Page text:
NAB Initiates Investigation into Money Laundering Scam in Solar Panel Imports Based on PCA South Report

Last Updated: July 12, 2023
Category: Customs News

We have recently uncovered a shocking revelation regarding solar panel importers in Karachi. The Post Clearance Audit (PCA) South has conducted a thorough investigation, which has brought to light a massive case of over-invoicing and trade-based money laundering. The implications of this operation are significant, indicating the outflow of black money from the country and raising concerns about illicit financial activities.

The alarming findings of the PCA South reveal that solar panel importers have been involved in over-invoicing at the import stage, amounting to an astonishing Rs. 69.5 billion. This discovery highlights the existence of a money laundering operation and emphasizes the urgent need for action.

In response to this fraud, the National Accountability Bureau (NAB) has taken up the case with the Federal Board of Revenue (FBR) to ensure appropriate measures are taken against those involved. Given the substantial amounts of money and the trade-based money laundering aspect, the NAB’s involvement will be crucial in bringing the culprits to justice and preserving the country’s economic integrity. The State Bank of Pakistan has also urged federal ministries to create a list of reputable solar panel importers who can be allowed to import without the risk of money laundering and over-invoicing. The audit findings from the FBR will play a crucial role in this regard.

The audit findings indicate that 6,232 Goods Declarations (GDs) from 63 importers showed solar panels being imported at prices significantly higher than their market value. Moreover, a considerable portion of the funds used for these imports is suspected to be illicit money that has been transferred out of Pakistan. This operation has taken advantage of the duty and tax-free import regime for solar panels, facilitating trade-based money laundering.

Further scrutiny of the data revealed that 39 importers declared a significant disparity between their financial worth (equity and liabilities) and the volume of imports. These 39 importers, with a financial worth of Rs. 14.7 billion, imported solar panels worth over Rs. 201 billion. Additionally, the examination of bank-account transactions for 44 importers confirmed substantial cash deposits totaling Rs. 47 billion, accounting for nearly 24% of the total bank deposits worth Rs. 193 billion. Many instances were found where large amounts (10 million or above) were deposited in bank accounts as “cash transfers” in a single transaction. Moreover, several bank accounts had yearly cash transactions exceeding Rs. 20 million, categorizing these importers and bank accounts as high-risk for money laundering.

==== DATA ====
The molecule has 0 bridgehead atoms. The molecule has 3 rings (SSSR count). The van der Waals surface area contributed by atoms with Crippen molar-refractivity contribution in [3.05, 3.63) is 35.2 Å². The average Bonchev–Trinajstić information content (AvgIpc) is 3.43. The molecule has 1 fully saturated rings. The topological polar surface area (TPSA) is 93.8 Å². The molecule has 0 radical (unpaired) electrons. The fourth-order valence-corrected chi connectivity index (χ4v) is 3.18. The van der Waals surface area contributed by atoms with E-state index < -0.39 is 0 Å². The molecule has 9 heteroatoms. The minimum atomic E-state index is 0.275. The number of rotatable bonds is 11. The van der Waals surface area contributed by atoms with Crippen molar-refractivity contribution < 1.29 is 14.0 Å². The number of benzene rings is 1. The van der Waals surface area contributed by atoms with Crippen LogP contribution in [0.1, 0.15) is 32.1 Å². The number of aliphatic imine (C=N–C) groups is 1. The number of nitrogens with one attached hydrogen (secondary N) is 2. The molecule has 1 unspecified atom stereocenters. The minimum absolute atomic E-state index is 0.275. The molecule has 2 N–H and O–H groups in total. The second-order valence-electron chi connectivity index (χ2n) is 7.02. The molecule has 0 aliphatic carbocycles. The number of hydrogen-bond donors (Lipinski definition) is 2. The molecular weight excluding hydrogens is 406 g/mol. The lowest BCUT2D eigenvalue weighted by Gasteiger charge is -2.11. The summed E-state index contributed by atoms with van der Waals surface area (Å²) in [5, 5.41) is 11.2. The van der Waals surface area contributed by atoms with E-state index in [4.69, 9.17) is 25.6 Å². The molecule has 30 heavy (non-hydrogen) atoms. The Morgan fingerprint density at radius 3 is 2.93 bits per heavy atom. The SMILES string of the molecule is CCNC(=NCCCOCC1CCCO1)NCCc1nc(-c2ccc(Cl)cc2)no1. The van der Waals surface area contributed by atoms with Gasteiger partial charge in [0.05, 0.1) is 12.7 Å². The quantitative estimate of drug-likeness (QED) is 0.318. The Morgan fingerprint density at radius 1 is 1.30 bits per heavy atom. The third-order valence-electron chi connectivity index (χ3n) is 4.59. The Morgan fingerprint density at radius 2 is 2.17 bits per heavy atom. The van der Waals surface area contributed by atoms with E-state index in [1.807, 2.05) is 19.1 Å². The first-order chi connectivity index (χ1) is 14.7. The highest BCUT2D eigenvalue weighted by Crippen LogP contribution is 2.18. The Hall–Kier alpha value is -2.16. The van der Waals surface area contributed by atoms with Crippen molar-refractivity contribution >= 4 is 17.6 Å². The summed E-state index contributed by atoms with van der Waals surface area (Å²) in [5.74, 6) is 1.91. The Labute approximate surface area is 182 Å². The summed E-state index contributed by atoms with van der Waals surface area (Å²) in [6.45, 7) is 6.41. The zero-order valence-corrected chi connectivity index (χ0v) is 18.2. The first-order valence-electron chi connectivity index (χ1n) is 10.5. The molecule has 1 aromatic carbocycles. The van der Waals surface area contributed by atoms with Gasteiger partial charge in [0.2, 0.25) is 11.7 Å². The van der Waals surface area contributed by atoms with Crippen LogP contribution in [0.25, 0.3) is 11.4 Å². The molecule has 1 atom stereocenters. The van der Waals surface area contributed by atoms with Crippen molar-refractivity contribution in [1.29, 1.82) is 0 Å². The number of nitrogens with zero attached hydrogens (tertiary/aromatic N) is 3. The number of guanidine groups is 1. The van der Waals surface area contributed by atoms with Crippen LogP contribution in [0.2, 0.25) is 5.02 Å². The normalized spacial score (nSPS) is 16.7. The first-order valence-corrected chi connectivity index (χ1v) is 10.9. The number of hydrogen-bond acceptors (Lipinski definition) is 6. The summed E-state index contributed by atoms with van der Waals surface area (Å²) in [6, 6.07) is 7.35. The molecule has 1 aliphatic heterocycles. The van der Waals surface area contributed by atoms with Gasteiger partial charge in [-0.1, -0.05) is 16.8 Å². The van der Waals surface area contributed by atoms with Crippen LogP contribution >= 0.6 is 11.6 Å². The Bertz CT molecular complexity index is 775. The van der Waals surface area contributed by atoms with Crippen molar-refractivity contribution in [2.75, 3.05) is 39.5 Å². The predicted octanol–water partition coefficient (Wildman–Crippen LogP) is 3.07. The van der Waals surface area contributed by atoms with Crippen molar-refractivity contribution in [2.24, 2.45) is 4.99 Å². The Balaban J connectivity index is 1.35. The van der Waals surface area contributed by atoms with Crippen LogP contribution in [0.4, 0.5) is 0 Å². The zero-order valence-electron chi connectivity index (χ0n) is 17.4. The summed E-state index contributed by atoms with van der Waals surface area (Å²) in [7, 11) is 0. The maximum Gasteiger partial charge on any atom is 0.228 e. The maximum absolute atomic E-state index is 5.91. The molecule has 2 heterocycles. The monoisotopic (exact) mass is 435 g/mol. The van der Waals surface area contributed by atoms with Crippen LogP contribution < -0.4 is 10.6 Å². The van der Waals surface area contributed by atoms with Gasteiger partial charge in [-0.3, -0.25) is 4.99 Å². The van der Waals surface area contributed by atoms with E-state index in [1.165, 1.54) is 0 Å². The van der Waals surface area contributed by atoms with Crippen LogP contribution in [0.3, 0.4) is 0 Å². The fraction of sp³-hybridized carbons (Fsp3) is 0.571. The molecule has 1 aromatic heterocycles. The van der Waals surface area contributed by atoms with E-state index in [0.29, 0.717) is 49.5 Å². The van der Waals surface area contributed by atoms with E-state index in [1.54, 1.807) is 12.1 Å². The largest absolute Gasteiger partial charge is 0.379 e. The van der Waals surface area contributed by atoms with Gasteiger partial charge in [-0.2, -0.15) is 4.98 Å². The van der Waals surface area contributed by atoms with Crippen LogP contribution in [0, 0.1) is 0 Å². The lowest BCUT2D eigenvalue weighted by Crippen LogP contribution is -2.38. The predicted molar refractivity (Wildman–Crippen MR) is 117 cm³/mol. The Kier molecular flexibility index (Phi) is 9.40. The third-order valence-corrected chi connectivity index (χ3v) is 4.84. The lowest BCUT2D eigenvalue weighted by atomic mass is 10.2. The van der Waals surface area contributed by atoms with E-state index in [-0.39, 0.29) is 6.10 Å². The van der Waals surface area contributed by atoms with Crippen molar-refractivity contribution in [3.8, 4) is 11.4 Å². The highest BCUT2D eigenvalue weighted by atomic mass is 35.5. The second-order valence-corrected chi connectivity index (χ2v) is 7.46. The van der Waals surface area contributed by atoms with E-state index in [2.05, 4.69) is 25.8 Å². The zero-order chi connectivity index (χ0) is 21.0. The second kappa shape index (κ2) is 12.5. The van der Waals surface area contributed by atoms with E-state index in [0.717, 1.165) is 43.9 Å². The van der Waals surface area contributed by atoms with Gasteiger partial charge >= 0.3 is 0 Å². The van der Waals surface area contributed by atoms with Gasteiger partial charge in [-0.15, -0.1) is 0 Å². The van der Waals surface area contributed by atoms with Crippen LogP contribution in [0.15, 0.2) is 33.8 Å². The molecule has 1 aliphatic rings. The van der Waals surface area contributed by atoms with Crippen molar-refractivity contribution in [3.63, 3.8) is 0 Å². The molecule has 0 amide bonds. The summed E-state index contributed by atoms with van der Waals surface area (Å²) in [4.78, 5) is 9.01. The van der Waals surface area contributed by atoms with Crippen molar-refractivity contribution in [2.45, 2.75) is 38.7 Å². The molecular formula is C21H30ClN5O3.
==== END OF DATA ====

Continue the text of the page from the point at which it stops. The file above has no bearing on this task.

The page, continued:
The investigation also discovered that 22 importers, with import remittances worth Rs. 50 million or more, transferred Rs. 16.5 billion to third countries, particularly UAE and Singapore, even though their solar panel imports originated from China. The commercial banks failed to exercise due diligence and allowed these remittances without the necessary No Objection Certificate (NOC) from the Chinese exporters, violating Foreign Exchange Regulations and the State Bank of Pakistan’s instructions on managing risks for trade-based money laundering and terrorist financing.

The Federal Board of Revenue (FBR) assigned the Directorate of PCA South to conduct a sector-based audit of solar panel importers to address over-invoicing and trade-based money laundering (TBML). The PCA South, under the guidance of Director Sheeraz Ahmed, assembled a team to carry out the audit of the solar panel sector.

The PCA’s audit observations are currently being issued, and further examination of available records will be conducted to take appropriate action according to the relevant provisions of the law. The following violations and offenses have been identified:

  1. Fiscal fraud associated with imports by non-existent importers.
  2. Fiscal fraud involves the use of shell companies, dummy owners, and the utilization of illicit funds to finance imports that surpass the genuine financial worth of the proprietors or owners.
  3. Misdeclaration of the value of imported solar panels to transfer funds out of Pakistan through over-invoicing, amounting to an alarming sum of Rs. 69.5 billion.

Trade-based money laundering poses a significant threat to the economy, undermining legitimate trade, compromising fiscal revenues, and facilitating the illicit transfer of funds across borders. The exposure of this massive scam emphasizes the urgent need for stronger regulatory measures and enhanced coordination among relevant authorities to effectively combat such criminal activities.

The proactive actions taken by the FBR and PCA formations are crucial in combating financial crimes and safeguarding the country’s economic interests. As the investigation progresses, it is essential for the relevant authorities to ensure that the culprits face strict legal consequences to prevent similar incidents in the future. Furthermore, raising awareness among importers, customs officials, and the public about the severe consequences of engaging in trade-based money laundering is vital to deter such criminal practices.

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